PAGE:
To do it: Lie on your back with your arms out to each side in a ‘T’ shape, palms facing down. Position a stability ball between your feet and extend both legs up towards the ceiling, just above your hips, knees slightly bent. Gently squeeze into the ball, draw your abs in tight, and press your ribcage into the floor as you carefully move the ball to the right, lowering both legs towards the floor (only go as far toward floor as you can without dropping to the side). Press the ball back up to the ceiling and repeat to the left, alternating sides for one minute.
5. Engage in resistance training aimed at your abs. In addition to eating right and losing weight, doing certain types of exercises can help you achieve a better-defined abdomen, Singer says. "I'm sure everybody knew somebody in high school who had tremendous abs who ate whatever he or she wanted and had tremendous abs without working out," Singer says. "Most of us aren't that lucky." If developing a six-pack is your goal, doing exercises aimed at your abs can be part of a successful regimen. Such workouts would include weighted crunches and weighted sit-ups, he says. Cardio workouts are helpful for shedding pounds, but won't, on their own, lead to defined abs.
Build a strong back and sculpt a rock-solid middle in one shot with the archer row. This ab exercise combines a staggered side plank with a dumbbell row. "As the load moves up and down, your body has to fight to resist rotation," says Gaddour. That means your entire core—lower-back muscles, obliques, rectus abdominis (also known as your six-pack muscles)—is working overtime to keep your spine stable.
Most men perform the inchworm as a warmup exercise. The move stretches your calves, hamstrings, and thighs, while preparing your muscles for just about any activity. But throw a towel under your feet while you do it, and suddenly the inchworm becomes a grueling core-strengthening move called the inchworm slide. "Sliding the towel to meet your stationary hands activates your abs, hip flexors, and obliques," says Jack. "You'll finish feeling stronger and loose."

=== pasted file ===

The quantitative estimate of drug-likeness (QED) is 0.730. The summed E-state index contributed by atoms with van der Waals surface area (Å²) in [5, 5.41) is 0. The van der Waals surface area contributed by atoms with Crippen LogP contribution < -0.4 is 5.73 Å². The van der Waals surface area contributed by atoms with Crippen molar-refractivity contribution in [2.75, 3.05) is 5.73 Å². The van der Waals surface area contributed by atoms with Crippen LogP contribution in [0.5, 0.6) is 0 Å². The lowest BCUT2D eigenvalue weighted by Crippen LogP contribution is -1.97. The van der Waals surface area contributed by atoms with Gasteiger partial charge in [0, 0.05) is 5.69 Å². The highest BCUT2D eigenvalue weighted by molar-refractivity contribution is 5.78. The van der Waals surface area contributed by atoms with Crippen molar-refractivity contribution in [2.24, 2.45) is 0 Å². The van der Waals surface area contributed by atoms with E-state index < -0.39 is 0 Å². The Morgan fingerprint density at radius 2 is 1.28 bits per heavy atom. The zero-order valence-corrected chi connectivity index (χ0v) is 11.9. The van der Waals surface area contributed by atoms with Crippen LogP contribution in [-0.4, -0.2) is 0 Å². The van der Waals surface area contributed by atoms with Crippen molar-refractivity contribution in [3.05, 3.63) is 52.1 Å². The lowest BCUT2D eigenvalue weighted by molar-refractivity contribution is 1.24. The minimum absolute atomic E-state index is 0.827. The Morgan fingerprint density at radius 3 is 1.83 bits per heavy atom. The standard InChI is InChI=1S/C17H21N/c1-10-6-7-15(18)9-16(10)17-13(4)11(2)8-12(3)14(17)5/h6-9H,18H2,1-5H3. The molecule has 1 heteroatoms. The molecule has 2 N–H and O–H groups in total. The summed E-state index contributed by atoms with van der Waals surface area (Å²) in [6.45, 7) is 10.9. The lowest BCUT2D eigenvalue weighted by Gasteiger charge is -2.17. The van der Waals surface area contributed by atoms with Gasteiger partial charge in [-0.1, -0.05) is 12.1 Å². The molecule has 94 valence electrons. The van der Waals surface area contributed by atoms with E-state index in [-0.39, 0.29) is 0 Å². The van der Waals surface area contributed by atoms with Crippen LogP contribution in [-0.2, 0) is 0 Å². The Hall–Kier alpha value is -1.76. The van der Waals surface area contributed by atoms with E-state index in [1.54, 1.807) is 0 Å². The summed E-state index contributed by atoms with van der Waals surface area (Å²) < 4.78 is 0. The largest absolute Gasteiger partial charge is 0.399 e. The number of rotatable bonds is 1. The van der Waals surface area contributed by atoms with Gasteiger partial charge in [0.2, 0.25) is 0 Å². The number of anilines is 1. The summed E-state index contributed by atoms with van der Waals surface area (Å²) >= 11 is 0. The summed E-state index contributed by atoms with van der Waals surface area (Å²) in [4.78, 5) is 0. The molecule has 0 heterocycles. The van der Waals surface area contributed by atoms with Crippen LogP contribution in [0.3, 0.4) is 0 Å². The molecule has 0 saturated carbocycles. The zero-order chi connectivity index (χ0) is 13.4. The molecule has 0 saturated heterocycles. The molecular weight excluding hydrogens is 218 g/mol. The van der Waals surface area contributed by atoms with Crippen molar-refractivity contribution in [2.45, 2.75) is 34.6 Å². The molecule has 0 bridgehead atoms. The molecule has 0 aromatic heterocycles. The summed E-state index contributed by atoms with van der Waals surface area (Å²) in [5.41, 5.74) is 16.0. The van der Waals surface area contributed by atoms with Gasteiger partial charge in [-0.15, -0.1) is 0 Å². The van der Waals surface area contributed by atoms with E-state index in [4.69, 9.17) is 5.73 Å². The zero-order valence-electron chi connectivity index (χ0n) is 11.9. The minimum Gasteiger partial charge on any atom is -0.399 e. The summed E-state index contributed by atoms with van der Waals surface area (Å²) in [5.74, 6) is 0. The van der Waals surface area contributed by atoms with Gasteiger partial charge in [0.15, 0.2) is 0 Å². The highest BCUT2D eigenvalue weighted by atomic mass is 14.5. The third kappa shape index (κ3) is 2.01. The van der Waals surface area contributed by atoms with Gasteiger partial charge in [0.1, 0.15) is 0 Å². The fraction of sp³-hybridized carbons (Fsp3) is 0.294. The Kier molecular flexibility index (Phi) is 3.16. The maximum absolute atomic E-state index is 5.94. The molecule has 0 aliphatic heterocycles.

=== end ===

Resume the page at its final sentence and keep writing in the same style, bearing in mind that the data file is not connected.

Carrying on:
1. Consume fewer calories than you're burning every day. Job one when trying to achieve a six-pack is to lose weight, which means expending more calories than you take in on a daily basis, says Dani Singer, a certified fitness nutrition specialist and certified personal trainer in Baltimore. He's the director of Fit2Go Personal Training. To optimize losing fat and not muscle, you need to be in a caloric deficit, eat adequate protein and strength train, he says. "The source of your food will affect health, but will have zero effect on your body composition," Singer says. "It's the total calories and macronutrients [protein, fat and carbs] from your foods that will determine how your body looks."
Genetically, women have a disadvantage when it comes to that. Their bodies store more fat than men. For good reason, says Calabrese. Women's bodies are designed to bear and nourish babies and fat is the primary energy source to support fetal development. In addition, Calabrese says, men generally lose weight quicker as a result of regular exercise.
When guys talk about six-packs, they are really talking about one muscle, called the rectus abdominis. “The rectus abdominis runs from our lower ribs down to the top of our pubic bone, and fibrous bands of tissue break up the muscle along the way to give us the six-pack look we all desire,” explains kinesiologist David Cary, C.P.T., a T4 Coach at Equinox in Chicago. So, if you want to sprout six-pack abs, this is the muscle you need to work.